The original tree was reportedly grown from a Haden mango seed, and was planted in 1940 on the property of Clint Fisk Parvin in Bradenton, Florida. During the 1940s Parvin was submitted for evaluation to the Variety Committee of the Florida Mango Forum, which gave it a positive recommendation. Characteristics such as color, production and handling characteristics (due to its thick skin), and flavor made Parvin a potential commercial cultivar. While Parvin only saw limited commercial plantings in Florida, it is grown on a commercial basis in Puerto Rico. Parvin did not become a popular dooryard cultivar in Florida.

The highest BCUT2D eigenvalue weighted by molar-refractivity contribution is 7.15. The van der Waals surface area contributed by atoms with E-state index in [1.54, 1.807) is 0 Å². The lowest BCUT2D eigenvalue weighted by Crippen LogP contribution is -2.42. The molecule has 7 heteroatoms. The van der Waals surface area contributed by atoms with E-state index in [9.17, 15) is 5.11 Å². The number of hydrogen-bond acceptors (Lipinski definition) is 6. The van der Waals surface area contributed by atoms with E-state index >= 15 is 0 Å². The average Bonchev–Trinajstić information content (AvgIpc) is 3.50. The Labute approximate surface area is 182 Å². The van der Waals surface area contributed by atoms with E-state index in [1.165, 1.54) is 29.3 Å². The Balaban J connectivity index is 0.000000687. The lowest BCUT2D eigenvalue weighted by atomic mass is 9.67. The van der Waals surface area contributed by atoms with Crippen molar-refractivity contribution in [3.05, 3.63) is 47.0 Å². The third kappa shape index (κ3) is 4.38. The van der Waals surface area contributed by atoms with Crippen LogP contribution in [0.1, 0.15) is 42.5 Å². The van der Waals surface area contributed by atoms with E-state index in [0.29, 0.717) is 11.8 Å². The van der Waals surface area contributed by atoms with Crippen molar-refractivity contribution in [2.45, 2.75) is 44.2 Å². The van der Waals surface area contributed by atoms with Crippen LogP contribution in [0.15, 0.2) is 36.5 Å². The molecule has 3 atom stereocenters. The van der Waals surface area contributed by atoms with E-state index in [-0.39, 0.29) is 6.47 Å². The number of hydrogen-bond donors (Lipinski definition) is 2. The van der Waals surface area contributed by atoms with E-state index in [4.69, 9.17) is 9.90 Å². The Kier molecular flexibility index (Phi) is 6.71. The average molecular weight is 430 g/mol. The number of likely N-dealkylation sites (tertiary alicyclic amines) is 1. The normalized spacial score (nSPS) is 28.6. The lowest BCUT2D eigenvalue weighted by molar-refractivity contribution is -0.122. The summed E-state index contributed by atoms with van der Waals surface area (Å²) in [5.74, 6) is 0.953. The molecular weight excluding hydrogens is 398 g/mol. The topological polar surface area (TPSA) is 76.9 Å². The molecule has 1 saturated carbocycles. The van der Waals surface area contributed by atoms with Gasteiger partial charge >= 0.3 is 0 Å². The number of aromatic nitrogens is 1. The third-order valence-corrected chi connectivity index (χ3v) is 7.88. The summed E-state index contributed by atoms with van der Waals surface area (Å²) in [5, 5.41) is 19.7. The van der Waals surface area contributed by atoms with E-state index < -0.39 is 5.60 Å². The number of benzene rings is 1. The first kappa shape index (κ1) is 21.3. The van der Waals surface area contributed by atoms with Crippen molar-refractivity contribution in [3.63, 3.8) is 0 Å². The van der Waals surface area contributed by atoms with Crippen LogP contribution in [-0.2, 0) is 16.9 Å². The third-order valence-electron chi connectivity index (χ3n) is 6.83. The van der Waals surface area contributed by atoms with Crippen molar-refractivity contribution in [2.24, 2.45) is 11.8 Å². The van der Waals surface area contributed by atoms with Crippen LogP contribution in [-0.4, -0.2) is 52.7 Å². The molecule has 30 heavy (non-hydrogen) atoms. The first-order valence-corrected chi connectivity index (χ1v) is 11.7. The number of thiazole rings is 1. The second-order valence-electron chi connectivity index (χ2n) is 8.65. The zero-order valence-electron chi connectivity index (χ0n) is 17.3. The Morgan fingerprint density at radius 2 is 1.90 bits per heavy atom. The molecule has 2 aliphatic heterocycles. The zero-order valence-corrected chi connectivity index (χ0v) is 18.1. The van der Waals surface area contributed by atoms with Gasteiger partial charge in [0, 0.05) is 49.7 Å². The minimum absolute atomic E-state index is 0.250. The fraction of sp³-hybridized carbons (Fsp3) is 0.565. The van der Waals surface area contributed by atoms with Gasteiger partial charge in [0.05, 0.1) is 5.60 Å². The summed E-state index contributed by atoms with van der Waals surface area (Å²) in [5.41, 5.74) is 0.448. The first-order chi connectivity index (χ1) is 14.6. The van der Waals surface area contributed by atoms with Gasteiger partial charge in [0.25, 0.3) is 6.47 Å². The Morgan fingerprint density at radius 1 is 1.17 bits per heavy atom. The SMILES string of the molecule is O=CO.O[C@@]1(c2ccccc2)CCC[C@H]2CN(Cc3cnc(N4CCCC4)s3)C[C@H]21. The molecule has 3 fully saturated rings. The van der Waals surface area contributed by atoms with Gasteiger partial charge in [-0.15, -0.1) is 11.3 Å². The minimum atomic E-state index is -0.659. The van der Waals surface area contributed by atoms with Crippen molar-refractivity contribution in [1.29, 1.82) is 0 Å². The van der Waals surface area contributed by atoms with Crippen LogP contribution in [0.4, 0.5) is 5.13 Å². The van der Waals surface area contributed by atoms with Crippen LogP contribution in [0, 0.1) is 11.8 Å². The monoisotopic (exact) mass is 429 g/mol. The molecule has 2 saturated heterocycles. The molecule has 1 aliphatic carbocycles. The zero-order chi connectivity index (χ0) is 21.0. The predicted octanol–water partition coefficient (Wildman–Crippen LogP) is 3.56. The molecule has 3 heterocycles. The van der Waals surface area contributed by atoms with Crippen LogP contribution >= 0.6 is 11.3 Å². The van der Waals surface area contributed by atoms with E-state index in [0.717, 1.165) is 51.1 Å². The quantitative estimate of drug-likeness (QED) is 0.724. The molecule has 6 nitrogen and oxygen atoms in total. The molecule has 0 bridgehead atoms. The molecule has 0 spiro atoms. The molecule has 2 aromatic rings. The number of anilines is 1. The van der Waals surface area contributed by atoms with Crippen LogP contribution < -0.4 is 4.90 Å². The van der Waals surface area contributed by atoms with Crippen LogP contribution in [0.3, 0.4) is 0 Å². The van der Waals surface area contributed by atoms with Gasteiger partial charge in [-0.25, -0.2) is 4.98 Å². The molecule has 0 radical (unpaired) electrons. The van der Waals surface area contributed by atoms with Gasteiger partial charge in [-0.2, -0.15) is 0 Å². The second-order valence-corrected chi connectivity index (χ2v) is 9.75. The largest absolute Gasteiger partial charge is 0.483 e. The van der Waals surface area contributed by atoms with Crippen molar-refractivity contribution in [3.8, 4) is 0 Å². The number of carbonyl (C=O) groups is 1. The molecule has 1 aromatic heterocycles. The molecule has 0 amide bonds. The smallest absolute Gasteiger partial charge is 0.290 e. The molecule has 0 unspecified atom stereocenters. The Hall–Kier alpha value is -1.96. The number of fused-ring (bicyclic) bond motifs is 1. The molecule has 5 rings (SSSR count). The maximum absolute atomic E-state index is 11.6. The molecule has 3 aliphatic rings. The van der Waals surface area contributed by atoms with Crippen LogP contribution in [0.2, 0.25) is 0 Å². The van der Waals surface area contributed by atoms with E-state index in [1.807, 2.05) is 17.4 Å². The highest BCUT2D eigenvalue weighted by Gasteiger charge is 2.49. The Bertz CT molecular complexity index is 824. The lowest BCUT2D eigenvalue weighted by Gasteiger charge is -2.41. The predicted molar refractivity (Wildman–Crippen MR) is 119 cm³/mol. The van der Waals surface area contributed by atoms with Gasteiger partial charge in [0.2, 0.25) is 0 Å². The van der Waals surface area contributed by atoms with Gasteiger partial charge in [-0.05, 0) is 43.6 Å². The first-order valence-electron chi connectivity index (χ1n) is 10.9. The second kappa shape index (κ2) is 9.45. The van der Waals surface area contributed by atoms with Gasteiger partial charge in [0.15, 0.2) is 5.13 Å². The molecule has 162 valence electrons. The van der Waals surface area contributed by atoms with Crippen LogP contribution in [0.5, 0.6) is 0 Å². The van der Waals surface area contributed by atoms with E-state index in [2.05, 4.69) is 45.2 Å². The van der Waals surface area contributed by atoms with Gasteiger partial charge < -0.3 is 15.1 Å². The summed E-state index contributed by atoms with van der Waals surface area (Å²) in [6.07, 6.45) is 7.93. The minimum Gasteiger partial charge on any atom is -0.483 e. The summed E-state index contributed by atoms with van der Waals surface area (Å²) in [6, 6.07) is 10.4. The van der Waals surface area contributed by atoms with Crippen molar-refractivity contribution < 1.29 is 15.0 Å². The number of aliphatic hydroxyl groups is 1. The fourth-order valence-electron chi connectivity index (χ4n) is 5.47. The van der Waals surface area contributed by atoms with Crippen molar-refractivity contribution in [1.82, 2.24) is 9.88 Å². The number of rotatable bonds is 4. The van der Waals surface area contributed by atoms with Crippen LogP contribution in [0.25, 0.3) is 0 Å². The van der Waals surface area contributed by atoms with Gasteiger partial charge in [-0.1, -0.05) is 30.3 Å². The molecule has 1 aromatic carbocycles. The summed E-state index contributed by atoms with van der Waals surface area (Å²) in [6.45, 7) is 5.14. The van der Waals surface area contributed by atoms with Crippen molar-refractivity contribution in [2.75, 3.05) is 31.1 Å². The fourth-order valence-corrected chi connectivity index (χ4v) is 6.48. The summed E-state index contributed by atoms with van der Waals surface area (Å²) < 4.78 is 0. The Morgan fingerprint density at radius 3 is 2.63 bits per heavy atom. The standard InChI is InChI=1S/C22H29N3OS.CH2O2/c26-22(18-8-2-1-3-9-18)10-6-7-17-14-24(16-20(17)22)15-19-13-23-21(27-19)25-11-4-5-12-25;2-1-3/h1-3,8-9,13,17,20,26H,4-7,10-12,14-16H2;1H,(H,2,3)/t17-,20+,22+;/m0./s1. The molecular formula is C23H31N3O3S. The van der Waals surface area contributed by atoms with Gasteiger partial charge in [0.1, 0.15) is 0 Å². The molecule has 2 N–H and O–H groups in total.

The fruit are oval to oblong in shape and have a rounded apex, lacking a beak. The skin is thick and the color is yellow with red or crimson blush covering much of it at maturity. The fruit average a little over a pound in weight, and typically ripen from July to August in Florida. The flesh is fiberless and has a deep orange color with a sweet flavor, and contains a monoembryonic seed. Parvin is known for producing many small, seedless fruit often referred to as "nubbins".
The trees are vigorous growers that will develop rounded and spreading, dense canopies.
- "Archived copy". Archived from the original on 2010-12-02. Retrieved 2012-10-31.CS1 maint: archived copy as title (link)
- Campbell, Richard J. (1992). A Guide to Mangos in Florida. Fairchild Tropical Garden. p. 139. ISBN 0-9632264-0-1.